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AcE_CSFFCSK

Alpha Tester
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About AcE_CSFFCSK

  • Rank
    Able Seaman
  • Birthday 12/24/1980
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  • Gender
    Male
  • Location
    Hungary
  1. AcE_CSFFCSK

    KMS Graf Zeppelin

    As you can see my quote, similar to the RN. In structure, not in numbers. As I mentioned two different ways were developed: plan z and the large number of sub. They started the plan z in 1939 january. When the war started at 1939.09.01. they stopped the plan z and started the sub plan. The plan z had reason to start, becuse they know, don't have any chance against the RN in direct confrontation. So they planned to build a fleet against trading ships. H class ship were mostly against the trade convoys and second part of their task were the BB section of the RN.
  2. AcE_CSFFCSK

    KMS Graf Zeppelin

    As you can see, I wrote similar, not the same. I know they had resource problems, but if you think about that, they have enough time, then they had enought time to get resourced too. Trading was the key factor of the whole war. In this case, they had resources from Sweden (metal). I know this is only fiction. Just think about the date 1946. The war has ended, before they wanted to start it. Their industrial capacity were limited, but they managed to build a lots of planes, tanks, and if they had enough time, than ships too.
  3. AcE_CSFFCSK

    KMS Graf Zeppelin

    The fact is that in the Z plan they tried to make a similar fleet like the Royal Navy. They researched in the early 1930's, which concept will be acceptable to get KM into better position against RN . They had two option: -Plan Z, 800 units similar to Royal Navy: main force of the plan z: 13 BB 4 CV 15 CA (Panzerschiffe-class) 23 cruiser 22 "Spâhkreuzer" - The other plan based on submarines First of all they don't had concept, because they planned the war to the late 40's (1946-47?), with a similar fleet like RN had.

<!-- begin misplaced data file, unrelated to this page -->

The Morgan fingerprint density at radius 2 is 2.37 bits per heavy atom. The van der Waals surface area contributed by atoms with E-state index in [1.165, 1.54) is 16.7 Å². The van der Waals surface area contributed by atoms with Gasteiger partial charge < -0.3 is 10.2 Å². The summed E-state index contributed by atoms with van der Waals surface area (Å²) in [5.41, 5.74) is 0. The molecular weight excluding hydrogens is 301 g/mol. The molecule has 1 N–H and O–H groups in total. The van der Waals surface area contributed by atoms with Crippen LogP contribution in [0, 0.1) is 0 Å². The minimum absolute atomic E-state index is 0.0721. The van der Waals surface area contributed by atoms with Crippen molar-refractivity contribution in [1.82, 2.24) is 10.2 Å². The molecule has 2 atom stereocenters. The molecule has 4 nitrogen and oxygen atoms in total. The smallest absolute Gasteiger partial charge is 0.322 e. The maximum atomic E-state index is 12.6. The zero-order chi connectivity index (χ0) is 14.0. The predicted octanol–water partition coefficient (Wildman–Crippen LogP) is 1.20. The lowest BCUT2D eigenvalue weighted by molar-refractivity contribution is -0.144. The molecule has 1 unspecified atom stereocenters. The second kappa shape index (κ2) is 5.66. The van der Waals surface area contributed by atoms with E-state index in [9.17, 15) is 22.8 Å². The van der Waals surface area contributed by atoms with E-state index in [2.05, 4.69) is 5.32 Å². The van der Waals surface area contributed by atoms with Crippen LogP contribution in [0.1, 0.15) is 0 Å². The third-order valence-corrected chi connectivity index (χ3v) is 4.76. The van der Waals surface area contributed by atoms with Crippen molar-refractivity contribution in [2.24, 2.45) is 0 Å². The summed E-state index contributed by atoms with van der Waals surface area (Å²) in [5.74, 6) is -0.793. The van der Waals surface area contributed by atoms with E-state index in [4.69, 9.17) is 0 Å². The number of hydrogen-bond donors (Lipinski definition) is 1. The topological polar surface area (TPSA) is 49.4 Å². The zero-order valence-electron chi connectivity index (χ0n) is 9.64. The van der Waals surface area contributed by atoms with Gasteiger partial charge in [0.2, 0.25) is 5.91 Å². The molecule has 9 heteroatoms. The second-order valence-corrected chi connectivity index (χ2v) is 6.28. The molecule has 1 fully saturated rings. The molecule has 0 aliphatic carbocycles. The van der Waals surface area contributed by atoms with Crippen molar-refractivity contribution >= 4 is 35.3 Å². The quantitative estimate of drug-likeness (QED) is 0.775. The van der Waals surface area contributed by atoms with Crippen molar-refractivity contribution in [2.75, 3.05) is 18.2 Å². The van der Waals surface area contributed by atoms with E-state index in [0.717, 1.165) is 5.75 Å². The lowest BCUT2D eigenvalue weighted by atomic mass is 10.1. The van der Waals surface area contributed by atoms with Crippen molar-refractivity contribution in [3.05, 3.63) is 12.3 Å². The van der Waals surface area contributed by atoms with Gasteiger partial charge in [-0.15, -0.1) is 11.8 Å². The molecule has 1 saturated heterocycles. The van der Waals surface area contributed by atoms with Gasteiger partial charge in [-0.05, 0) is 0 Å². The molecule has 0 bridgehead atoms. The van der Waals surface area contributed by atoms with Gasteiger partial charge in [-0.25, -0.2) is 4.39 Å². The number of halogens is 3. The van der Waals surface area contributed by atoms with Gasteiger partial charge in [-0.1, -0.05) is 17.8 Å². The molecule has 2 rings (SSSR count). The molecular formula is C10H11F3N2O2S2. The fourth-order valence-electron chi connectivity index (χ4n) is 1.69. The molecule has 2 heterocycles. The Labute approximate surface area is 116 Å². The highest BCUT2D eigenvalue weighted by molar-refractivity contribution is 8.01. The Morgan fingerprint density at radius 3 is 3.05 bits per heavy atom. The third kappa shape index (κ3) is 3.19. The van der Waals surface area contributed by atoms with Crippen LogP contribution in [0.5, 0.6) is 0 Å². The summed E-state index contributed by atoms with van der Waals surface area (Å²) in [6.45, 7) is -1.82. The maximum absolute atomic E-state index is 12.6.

4. AcE_CSFFCSK

    KMS Graf Zeppelin

    The KM had a plan for building the fleet. Everyone knows, it is the plan z. They were expecting the start of the war at the late 40's. If they had enough time for build the units and make the trainings, I think then they had a good chance to cut UK from supply. First of all the problem with the carriers was in every navy over the world, to how to use them. The IJN had only the doctrine cause of a navy restriction contract, to use them as an independent strike force. The USN, RN had the same problem, how to use carriers. The old fashioned captains see in CV a good fireing coordinator and fire correction system. Some of them said, no need CV-s, they had to build more BB-s. In this situation the hesitation of the KM wasn't adjective.
  5. AcE_CSFFCSK

    KMS Graf Zeppelin

    I share you opinion that in 1943 the Graf Zeppelin become a useless for KM. At the start of the war with the pocket battleships together as a battlegroup, I think it become a usefull CV for KM. A battlegroup have more chance to operate effective against any unit. Just like for an example against a BB group.
  6. AcE_CSFFCSK

    KMS Graf Zeppelin

    "I disagree with that part, they don't had enoguh resource to finish and maintain the carrier."
  7. AcE_CSFFCSK

    German Battleship Tirpitz

    [OFF]As I know in the last Rambo film a tallboy explodes by the claymore, that john rambo planted with a wire.[/OFF] As I know the disassemble of the whole ship was ten years from the fjord. The Norwegian goverment had to disassemble the whole ship cause it was in a shipping way.
  8. AcE_CSFFCSK

    German Battleship Tirpitz

    We can argue about it, but ok. Some bombs hit the Tirpitz and one in the near by. But it is a fact, tallboy bombs taken out the Tirpitz.
  9. AcE_CSFFCSK

    German Battleship Tirpitz

    The No. 617 Squadron RAF used Tallboy bombs against the Tirpitz to sink it. Tallboy bomb is 5,400 kg. Many hit needed to sink the battleship.
  10. AcE_CSFFCSK

    KMS Graf Zeppelin